So let’s see if we can observe this on a system in the wild. We’ll revisit one that I briefly described last year.
The system had 46 local disks (500M each). The disks were attached to six controllers: two controllers had six disks each, the other four controllers had eight disks each. We configured ASM so that each controller is a failure group.
First lets get the output of lsdg, which we’ll verify step-by-step:
ASMCMD> lsdg State Type Rebal Sector Block AU Total_MB Free_MB Req_mir_free_MB Usable_file_MB Offline_disks Name MOUNTED NORMAL N 512 4096 1048576 18041706 18041326 3137688 7451819 0 DATA01/
Now – to begin our verification – lets look at the exact size of a single disk:
# sfdisk -suM /dev/sdav1 401624968
The Linux kernel is reporting KB and we need MB – so we’ll divide by 1024.
401624968 /1024 = 392211.8828125 M
ASM uses “allocation units” of 1M and can’t use a partial AU – so we truncate that to 392211. Now there were 46 disks – so the total amount of space available should be 392211 * 46 = 18041706. And this perfectly matches Total_MB from the lsdg output! So far, so good!
Next, lets look at the largest failure group. The four large failure groups were each the same size with eight disks: 392211 * 8 = 3137688. This perfectly matches Req_mir_free_MB from the lsdg output! Lovely!
Finally, lets see how much space I can actually use for datafiles and such – accounting for mirroring. The available raw free space should be Total_MB minus our calculated Req_mir_free_MB: 18041326 – 3137688 = 14903638. I’m using normal mirroring, so my available/usable free space should be half of that: 14903638 / 2 = 7451819. Perfectly matches Usable_file_MB from the lsdg output. Wow.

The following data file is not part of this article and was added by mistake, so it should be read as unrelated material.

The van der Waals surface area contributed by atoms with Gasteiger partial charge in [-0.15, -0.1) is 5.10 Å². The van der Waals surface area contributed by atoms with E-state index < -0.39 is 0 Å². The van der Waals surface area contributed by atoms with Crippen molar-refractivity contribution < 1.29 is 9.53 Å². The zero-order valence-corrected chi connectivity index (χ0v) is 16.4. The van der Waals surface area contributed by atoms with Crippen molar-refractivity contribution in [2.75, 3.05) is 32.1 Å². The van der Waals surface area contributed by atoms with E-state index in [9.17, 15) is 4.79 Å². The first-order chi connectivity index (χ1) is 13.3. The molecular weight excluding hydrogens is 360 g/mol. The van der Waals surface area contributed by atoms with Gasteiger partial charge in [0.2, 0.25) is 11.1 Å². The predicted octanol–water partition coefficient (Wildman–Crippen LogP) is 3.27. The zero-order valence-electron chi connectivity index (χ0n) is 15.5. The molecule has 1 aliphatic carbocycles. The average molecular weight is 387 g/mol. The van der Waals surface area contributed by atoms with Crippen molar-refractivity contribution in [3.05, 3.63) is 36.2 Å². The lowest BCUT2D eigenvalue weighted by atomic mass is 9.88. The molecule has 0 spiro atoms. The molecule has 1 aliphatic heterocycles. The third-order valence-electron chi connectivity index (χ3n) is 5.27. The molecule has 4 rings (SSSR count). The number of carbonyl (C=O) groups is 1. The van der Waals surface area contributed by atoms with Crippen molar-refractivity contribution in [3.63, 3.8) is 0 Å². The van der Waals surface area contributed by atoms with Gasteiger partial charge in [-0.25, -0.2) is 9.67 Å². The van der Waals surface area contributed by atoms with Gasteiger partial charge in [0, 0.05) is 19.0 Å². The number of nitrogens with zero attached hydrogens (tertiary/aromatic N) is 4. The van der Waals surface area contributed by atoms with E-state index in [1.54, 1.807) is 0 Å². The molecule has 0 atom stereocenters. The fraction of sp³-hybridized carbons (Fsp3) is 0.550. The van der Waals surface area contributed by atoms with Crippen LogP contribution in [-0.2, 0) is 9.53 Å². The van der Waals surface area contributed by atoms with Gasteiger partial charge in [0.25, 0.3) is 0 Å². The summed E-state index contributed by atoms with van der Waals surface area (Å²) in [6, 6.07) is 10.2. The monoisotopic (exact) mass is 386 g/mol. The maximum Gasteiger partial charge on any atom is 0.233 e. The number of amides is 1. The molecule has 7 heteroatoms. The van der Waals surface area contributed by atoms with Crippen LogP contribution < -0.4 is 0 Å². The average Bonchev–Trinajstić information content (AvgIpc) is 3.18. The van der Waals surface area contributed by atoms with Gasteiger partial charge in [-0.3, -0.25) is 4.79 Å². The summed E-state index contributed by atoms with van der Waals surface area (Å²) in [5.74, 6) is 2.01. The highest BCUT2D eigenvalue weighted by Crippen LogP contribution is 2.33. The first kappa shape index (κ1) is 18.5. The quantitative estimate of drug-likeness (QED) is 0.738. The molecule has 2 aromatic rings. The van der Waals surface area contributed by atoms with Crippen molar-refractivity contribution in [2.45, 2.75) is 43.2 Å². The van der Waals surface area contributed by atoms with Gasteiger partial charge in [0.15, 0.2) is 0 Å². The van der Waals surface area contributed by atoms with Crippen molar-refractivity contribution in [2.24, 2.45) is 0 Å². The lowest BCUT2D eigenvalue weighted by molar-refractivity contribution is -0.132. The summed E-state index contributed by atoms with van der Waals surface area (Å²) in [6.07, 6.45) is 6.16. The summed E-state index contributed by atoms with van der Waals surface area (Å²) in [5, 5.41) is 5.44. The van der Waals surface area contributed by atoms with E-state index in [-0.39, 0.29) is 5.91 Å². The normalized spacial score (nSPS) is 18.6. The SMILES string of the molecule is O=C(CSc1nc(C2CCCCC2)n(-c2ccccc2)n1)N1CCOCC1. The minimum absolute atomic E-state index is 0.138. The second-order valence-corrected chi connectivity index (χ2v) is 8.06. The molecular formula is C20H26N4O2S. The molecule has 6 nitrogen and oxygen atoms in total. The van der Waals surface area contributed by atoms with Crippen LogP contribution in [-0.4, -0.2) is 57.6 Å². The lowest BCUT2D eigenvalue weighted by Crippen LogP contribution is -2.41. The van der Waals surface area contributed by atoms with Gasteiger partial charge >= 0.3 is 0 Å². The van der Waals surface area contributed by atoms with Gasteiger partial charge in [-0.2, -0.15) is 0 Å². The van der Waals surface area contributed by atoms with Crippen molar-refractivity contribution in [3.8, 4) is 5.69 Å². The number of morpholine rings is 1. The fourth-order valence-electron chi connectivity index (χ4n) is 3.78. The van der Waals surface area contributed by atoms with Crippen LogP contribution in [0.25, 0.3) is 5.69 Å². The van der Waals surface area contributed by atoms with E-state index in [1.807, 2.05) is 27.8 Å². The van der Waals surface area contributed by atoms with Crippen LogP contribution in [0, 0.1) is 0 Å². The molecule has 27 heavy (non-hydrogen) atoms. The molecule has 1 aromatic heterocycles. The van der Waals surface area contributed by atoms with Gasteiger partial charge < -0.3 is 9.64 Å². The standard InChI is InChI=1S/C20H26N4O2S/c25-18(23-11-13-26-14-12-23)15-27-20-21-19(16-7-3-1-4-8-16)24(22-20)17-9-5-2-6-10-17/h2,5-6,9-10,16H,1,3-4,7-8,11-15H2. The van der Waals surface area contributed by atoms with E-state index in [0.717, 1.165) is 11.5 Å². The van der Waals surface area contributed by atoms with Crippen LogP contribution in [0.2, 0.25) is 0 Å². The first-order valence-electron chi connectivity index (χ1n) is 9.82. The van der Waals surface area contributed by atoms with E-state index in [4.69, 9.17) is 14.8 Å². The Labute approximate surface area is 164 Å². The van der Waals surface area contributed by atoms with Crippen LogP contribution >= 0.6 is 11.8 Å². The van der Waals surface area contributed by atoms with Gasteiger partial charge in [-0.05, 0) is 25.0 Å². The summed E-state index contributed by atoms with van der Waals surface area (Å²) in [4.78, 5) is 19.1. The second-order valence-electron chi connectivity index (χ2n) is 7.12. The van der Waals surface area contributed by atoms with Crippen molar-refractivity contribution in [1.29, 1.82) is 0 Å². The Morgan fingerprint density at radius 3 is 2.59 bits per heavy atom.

The Big Caveat
Sounds amazing, right? Well there is one very important caveat. I alluded to it earlier: Oracle will allow you to use this reserved “hot spare” capacity. This is very different from a traditional “hot spare” disk. What happens if you use the space? (1) The “usable free space” reports a negative number!!! (2) If a disk fails, then you will not lose any data – but ASM cannot automatically restore protection until you replace the disk or give ASM additional storage somewhere else.
That sound serious! What’s worse, you can get into this situation without even realizing it. If you create a datafile that’s bigger than the available space then ASM won’t warn you – it will just create the datafile and you lose your protection from double-failure.
You get alerts when your traditional filesystems are filling up. (How many times has your inbox been flooded because of those stupid archivelogs?!) If you deploy ASM, then MAKE SURE YOU HAVE ADEQUATE ALERTING. Oracle’s management tools can help out, and there are other solutions too. Don’t overlook it!
At this point, it should be evident that anyone with storage background needs to be careful around ASM. It doesn’t work the same as a traditional volume manager or RAID controller. Oracle Corp really does love SUPER EXCITING NEW WORDS (aka marketing buzz)… but this one isn’t just a matter of terminology. There is some real difference in the underlying concepts.
A few key takeaways:
To automatically restore protection after a failure, ASM reserves spare capacity instead of a spare disk.
In V$ASM_DISKGROUP and asmcmd’s lsdg command, Total_MB and Free_MB report raw capacity while Usable_file_MB reports usable capacity based on the default mirroring level.*
ASM will allow you to use the spare capacity, after which it will report negative free space and won’t tolerate a double-failure. Make sure you have adequate reporting so that this is always caught and addressed quickly.
*Note: Various objects can have different mirroring levels in ASM.
Well I think that this should serve as a good primer on ASM and mirroring. Let me know if I’ve left anything out!